An online advertising company has agreed to stop gathering sensitive data from millions of consumers and will cease its secret “history sniffing” activities, which revealed the websites users had visited in the past.
Epic purchases advertising space on websites and contracts with advertisers to place their advertisements on over 45,000 websites. Epic determines which advertisements to show by tracking the consumer’s online activities.
The FTC found that Epic not only tracked customers based on their visits to websites within Epic’s network, but it also used a program that allowed it to “sniff” browser history to determine which other websites consumers visited, including 54,000 domains outside Epic’s network. This information could be obtained only by using the secret history sniffing program. Once Epic obtained the browsing history, it assigned the user to an interest segment for targeting its advertising. The categories included “incontinence,” “arthritis,” “memory improvement,” and “pregnancy-fertility getting pregnant.”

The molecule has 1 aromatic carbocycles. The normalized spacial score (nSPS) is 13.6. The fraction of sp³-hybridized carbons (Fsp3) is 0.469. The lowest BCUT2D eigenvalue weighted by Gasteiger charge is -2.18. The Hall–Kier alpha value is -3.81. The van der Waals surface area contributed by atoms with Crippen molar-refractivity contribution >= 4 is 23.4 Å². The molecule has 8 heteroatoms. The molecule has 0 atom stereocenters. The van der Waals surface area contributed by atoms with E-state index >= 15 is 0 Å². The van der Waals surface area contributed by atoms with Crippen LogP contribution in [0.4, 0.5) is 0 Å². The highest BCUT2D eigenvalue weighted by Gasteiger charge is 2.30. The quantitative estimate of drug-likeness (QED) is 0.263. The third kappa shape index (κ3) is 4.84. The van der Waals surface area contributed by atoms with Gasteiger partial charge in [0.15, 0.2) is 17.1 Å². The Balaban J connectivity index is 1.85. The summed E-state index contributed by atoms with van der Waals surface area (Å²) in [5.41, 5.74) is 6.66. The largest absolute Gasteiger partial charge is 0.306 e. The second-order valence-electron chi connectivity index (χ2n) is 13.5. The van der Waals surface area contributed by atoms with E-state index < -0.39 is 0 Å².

“History sniffing circumvents the most common and widely known method consumers use to prevent online tracking: deleting cookies,” the FTC said in its complaint. “Deleting cookies does not prevent a website from querying a consumer’s browsing history. Consumers could only protect against history sniffing by deleting their browsing history and using private browsing mode, or, with regard to Epic’s history sniffing, opting out of receiving targeted advertisements from Epic.”
Epic and the FTC entered into a consent decree. The FTC is accepting public comments until January 7, 2013, after which time it will determine whether to make the decree final.